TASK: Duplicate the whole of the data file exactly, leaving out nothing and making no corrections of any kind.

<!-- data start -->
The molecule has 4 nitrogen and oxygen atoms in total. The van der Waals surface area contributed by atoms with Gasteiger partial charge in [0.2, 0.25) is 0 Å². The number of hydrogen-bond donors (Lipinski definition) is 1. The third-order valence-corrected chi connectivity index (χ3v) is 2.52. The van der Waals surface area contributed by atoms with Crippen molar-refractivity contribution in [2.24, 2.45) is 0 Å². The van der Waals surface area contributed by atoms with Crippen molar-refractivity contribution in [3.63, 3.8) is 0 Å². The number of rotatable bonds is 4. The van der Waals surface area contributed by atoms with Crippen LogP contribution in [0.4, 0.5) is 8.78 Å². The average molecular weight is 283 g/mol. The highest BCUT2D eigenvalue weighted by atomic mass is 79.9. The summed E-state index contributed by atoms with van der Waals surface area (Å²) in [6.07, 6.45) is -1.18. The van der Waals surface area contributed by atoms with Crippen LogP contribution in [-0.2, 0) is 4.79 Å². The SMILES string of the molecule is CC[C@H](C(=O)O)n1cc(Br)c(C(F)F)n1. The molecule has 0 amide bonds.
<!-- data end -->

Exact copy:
The molecule has 4 nitrogen and oxygen atoms in total. The van der Waals surface area contributed by atoms with Gasteiger partial charge in [0.2, 0.25) is 0 Å². The number of hydrogen-bond donors (Lipinski definition) is 1. The third-order valence-corrected chi connectivity index (χ3v) is 2.52. The van der Waals surface area contributed by atoms with Crippen molar-refractivity contribution in [2.24, 2.45) is 0 Å². The van der Waals surface area contributed by atoms with Crippen molar-refractivity contribution in [3.63, 3.8) is 0 Å². The number of rotatable bonds is 4. The van der Waals surface area contributed by atoms with Crippen LogP contribution in [0.4, 0.5) is 8.78 Å². The average molecular weight is 283 g/mol. The highest BCUT2D eigenvalue weighted by atomic mass is 79.9. The summed E-state index contributed by atoms with van der Waals surface area (Å²) in [6.07, 6.45) is -1.18. The van der Waals surface area contributed by atoms with Crippen LogP contribution in [-0.2, 0) is 4.79 Å². The SMILES string of the molecule is CC[C@H](C(=O)O)n1cc(Br)c(C(F)F)n1. The molecule has 0 amide bonds.